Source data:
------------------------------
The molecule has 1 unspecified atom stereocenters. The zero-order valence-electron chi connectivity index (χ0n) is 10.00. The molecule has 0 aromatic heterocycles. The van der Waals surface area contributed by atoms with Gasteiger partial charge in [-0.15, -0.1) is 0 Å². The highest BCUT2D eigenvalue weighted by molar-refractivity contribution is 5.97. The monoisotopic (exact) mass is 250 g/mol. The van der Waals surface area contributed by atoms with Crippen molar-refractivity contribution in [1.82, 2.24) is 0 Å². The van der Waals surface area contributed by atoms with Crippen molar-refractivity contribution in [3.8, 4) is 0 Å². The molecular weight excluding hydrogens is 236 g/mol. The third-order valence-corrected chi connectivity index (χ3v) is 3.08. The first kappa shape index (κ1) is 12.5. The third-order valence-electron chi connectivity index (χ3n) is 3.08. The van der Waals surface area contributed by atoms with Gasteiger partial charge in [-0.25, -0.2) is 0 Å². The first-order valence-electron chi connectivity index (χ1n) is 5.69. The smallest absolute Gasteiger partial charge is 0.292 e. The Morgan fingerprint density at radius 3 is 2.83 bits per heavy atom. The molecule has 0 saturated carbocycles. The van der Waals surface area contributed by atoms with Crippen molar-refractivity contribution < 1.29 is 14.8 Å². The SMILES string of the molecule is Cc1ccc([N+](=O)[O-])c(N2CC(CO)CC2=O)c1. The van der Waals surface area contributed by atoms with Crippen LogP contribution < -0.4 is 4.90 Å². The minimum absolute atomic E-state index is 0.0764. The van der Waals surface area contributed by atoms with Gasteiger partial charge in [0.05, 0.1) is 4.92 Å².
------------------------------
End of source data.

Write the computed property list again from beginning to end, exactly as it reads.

The molecule has 1 unspecified atom stereocenters. The zero-order valence-electron chi connectivity index (χ0n) is 10.00. The molecule has 0 aromatic heterocycles. The van der Waals surface area contributed by atoms with Gasteiger partial charge in [-0.15, -0.1) is 0 Å². The highest BCUT2D eigenvalue weighted by molar-refractivity contribution is 5.97. The monoisotopic (exact) mass is 250 g/mol. The van der Waals surface area contributed by atoms with Crippen molar-refractivity contribution in [1.82, 2.24) is 0 Å². The van der Waals surface area contributed by atoms with Crippen molar-refractivity contribution in [3.8, 4) is 0 Å². The molecular weight excluding hydrogens is 236 g/mol. The third-order valence-corrected chi connectivity index (χ3v) is 3.08. The first kappa shape index (κ1) is 12.5. The third-order valence-electron chi connectivity index (χ3n) is 3.08. The van der Waals surface area contributed by atoms with Gasteiger partial charge in [-0.25, -0.2) is 0 Å². The first-order valence-electron chi connectivity index (χ1n) is 5.69. The smallest absolute Gasteiger partial charge is 0.292 e. The Morgan fingerprint density at radius 3 is 2.83 bits per heavy atom. The molecule has 0 saturated carbocycles. The van der Waals surface area contributed by atoms with Crippen molar-refractivity contribution < 1.29 is 14.8 Å². The SMILES string of the molecule is Cc1ccc([N+](=O)[O-])c(N2CC(CO)CC2=O)c1. The van der Waals surface area contributed by atoms with Crippen LogP contribution < -0.4 is 4.90 Å². The minimum absolute atomic E-state index is 0.0764. The van der Waals surface area contributed by atoms with Gasteiger partial charge in [0.05, 0.1) is 4.92 Å².